An embodiment of the conveyor assembly 1200 of the lead insertion machine 10 includes multiple product carriages 1224 that are supported by two rails 1202 (see FIG. 5). Finished substrates 250 are placed on a product carriage 1224, which, when full, is removed from the lead insertion machine 10 by the operator and replaced by an empty product carriage 1224.

Since each of the lead supply lines 300, substrate feeder assemblies 200, and the lead insertion components 1002, 1004 of the lead insertion mechanism 1000 are similar to each other, only one of each will be discussed in detail below for simplicity.

An embodiment of the substrate feeder assembly 200 will be discussed in more detail now with reference to FIGS. 6-8B. As previously discussed, substrate feeder assemblies 200 include tubes 202 for storing substrates 250 prior to insertion of any conductive leads 310. Each tube 202 is supported on its bottom by holder 210 mounted on a frame 204. Each tube 202 is prevented from moving laterally by clips 208 on a bracket 206 that is mounted to frame 100 for support. FIGS. 8A and 8B are perspective and end views of an exemplary tube 202. An end cap (not shown) may be placed on the top of each tube 202. Preferably, the tubes 202 are made from plastic, although any rigid material may be utilized.

In accordance with an embodiment of the invention, substrates 250 are loaded on top of each other into the tubes 202. Substrate feeder assembly 200 includes sensors (not shown) to detect when a tube 202 is full or empty. Substrates 250 are dispensed one at a time from the bottom of each tube 202 by a pusher 214 that is operated by air from an air supply (not shown). Pusher 214 is used to push out the bottom substrate 250 into a nest 228 (see FIG. 7). After a substrate 250 is dispensed from a tube 202, the robot assembly 600 picks up the substrate 250 from nest 228. Additional sensors are used to detect when a substrate 250 is in the nest 228. As previously discussed, robot assembly 600 takes the substrate 250 that has been discharged from a tube 202 and places it on a support member 500. While any number of substrates 250 may be stored in a tube 202, preferably, at least two hundred and forty substrates 250 stored therein. When one tube 202 has been emptied, the next tube 202 begins to dispense substrates 250.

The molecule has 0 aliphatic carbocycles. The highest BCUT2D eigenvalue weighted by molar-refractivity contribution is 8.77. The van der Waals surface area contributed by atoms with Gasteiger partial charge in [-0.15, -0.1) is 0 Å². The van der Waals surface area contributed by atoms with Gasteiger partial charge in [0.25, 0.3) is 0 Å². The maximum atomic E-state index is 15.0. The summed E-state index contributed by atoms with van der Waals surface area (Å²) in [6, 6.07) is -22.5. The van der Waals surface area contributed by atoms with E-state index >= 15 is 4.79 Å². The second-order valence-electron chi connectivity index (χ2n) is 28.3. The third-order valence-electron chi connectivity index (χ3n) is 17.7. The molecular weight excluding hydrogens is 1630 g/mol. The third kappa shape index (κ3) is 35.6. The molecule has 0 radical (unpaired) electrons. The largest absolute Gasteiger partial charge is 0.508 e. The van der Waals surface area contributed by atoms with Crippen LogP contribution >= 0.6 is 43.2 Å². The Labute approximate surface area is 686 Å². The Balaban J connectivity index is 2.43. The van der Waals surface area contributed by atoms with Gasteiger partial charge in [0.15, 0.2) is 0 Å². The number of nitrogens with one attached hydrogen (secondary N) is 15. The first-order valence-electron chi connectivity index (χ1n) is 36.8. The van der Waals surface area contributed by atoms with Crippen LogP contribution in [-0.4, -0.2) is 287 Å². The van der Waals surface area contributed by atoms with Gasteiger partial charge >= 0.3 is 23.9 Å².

According to an embodiment of the invention, the substrate 250, shown in FIGS. 9A-9C, is similar to that disclosed in commonly-owned U.S. patent application No. 08/970,379 now U.S. Pat. No. 6,016,256, entitled “MULTI-CHIP MODULE HAVING INTERCONNECT DIES,” which is incorporated herein by reference. The substrate 250 comprises a rectangular plastic housing with a stepped cavity located therein. The cavity of substrate 250 is defined by side walls 252. Each side wall 252 has several lead passages 254 extending therethrough. Preferably, each side wall 252 has multiple rows of lead passages 254 which may be vertically aligned as shown in FIG. 9C. Alternatively, some or all of the lead passages 254 may be staggerred with respect to other ones of the lead passages. Optionally, each lead passage 254 may contain an arch 258 and an angled portion 256 to simplify lead insertion and retention. Of course, one or more of the lead passages may be rectangular, square, circular, or any other shape that corresponds to the shape of the leads. In accordance with an embodiment of the invention, each of lead passages 254 may be sized such that the leads 310 are frictionally retained therein. Although the substrate 250 is preferably made from plastic, any durable insulative material may be utilized.